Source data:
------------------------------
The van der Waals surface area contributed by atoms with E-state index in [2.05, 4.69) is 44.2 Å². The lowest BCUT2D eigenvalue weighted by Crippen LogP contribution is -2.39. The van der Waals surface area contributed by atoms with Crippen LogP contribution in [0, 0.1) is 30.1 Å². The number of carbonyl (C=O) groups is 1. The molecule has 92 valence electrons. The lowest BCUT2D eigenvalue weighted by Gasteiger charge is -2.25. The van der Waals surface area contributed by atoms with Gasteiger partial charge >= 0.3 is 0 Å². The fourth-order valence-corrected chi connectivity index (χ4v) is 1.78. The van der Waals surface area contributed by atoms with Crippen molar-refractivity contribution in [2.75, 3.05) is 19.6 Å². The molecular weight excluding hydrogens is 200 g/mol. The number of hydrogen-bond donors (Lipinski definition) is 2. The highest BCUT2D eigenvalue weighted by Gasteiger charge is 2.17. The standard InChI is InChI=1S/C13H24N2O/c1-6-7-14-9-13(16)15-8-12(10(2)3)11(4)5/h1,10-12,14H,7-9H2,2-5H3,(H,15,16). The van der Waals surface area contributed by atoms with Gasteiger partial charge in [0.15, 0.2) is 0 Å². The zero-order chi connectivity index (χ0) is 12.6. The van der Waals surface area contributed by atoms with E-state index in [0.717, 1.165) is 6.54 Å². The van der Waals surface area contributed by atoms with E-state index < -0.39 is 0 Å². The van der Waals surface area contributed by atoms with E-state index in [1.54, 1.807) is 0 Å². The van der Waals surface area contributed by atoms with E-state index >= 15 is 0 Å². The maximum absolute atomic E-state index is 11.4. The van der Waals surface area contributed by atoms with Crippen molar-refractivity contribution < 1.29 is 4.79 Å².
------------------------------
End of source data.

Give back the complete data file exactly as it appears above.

The van der Waals surface area contributed by atoms with E-state index in [2.05, 4.69) is 44.2 Å². The lowest BCUT2D eigenvalue weighted by Crippen LogP contribution is -2.39. The van der Waals surface area contributed by atoms with Crippen LogP contribution in [0, 0.1) is 30.1 Å². The number of carbonyl (C=O) groups is 1. The molecule has 92 valence electrons. The lowest BCUT2D eigenvalue weighted by Gasteiger charge is -2.25. The van der Waals surface area contributed by atoms with Gasteiger partial charge >= 0.3 is 0 Å². The fourth-order valence-corrected chi connectivity index (χ4v) is 1.78. The van der Waals surface area contributed by atoms with Crippen molar-refractivity contribution in [2.75, 3.05) is 19.6 Å². The molecular weight excluding hydrogens is 200 g/mol. The number of hydrogen-bond donors (Lipinski definition) is 2. The highest BCUT2D eigenvalue weighted by Gasteiger charge is 2.17. The standard InChI is InChI=1S/C13H24N2O/c1-6-7-14-9-13(16)15-8-12(10(2)3)11(4)5/h1,10-12,14H,7-9H2,2-5H3,(H,15,16). The van der Waals surface area contributed by atoms with Gasteiger partial charge in [0.15, 0.2) is 0 Å². The zero-order chi connectivity index (χ0) is 12.6. The van der Waals surface area contributed by atoms with E-state index in [0.717, 1.165) is 6.54 Å². The van der Waals surface area contributed by atoms with E-state index < -0.39 is 0 Å². The van der Waals surface area contributed by atoms with E-state index in [1.54, 1.807) is 0 Å². The van der Waals surface area contributed by atoms with E-state index >= 15 is 0 Å². The maximum absolute atomic E-state index is 11.4. The van der Waals surface area contributed by atoms with Crippen molar-refractivity contribution < 1.29 is 4.79 Å².